What may be these new publics? And how do they change the intellectual landscape and problems addressed? A new landscape of civil society — including human rights organizations, issue-based advocacy groups, media platforms, arts spaces, etc. — emerged as significant platforms for intellectual production instead of universities, traditional political parties, or trade unions. Social media now has an increasing role to play, which has allowed intellectual accounts to become much more attuned to the personal and the testimonial voice. Those new publics, and the cultural time they inhabit, speak to a general dissatisfaction with the inherited dualisms of older tanwir or nahda discourse (modernity/tradition, secularism/religion, etc.) which fail for some people to capture the full significance of their ethical and political experience.
A question we need to consider seriously is, what sort of cultural temporality do we inhabit? What is our zeitgeist? An interesting diagnosis offered by Moroccan writer Abed al-Jabri is that we (as a region) are confused as to what our cultural present is, since our cultural time does not work in a linear fashion but is circular, with the old and the new coexisting in the same temporality. This is all to say that we had modernization without modernity, and now we are trying to catch up with postmodernity without having acknowledged our past. But maybe this multi-layered existence, holding often contradictory ideas, has its own type of complexity that enriches, rather than delimits.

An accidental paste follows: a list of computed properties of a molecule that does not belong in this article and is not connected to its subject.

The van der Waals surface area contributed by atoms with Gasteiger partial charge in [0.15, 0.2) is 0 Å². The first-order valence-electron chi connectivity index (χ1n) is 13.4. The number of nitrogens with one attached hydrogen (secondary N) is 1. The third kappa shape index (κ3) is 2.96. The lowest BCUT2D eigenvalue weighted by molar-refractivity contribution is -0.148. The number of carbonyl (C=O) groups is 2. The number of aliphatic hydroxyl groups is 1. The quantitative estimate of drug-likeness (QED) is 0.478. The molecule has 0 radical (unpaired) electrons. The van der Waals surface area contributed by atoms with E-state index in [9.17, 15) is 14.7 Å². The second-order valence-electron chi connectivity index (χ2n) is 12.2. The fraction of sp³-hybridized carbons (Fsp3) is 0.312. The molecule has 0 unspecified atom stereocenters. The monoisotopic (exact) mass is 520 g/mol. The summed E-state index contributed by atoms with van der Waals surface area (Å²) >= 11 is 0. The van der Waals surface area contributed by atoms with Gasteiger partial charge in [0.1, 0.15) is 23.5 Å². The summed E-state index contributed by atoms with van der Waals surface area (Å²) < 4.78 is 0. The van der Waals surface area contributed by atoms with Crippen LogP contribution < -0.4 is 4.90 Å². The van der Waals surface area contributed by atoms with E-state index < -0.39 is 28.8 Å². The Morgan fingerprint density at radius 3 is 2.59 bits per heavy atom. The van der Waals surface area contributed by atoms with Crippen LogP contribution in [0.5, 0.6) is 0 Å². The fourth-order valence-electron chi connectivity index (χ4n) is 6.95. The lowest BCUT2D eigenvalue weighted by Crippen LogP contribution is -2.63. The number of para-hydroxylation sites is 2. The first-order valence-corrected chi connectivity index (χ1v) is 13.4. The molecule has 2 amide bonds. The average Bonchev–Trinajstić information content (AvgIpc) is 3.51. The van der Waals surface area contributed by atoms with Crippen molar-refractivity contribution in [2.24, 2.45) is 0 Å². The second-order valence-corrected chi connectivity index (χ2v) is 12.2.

Hanssen, Jens, and Max Weiss. 2016. Arabic Thought Beyond the Liberal Age : Towards an Intellectual History of the Nahda. Cambridge: Cambridge University Press.
Hanssen, Jens, and Max Weiss. 2017. Arabic thought against the authoritarian age: towards an intellectual history of the present. New York: Cambridge University Press.
Kassab, Elizabeth Suzanne. 2010. Contemporary Arab thought: cultural critique in comparative perspective. New York : Columbia University Press.
Kassab, Elizabeth Suzanne. 2019. Enlightenment on the eve of the revolution: the Egyptian and Syrian debates. New York : Columbia University Press.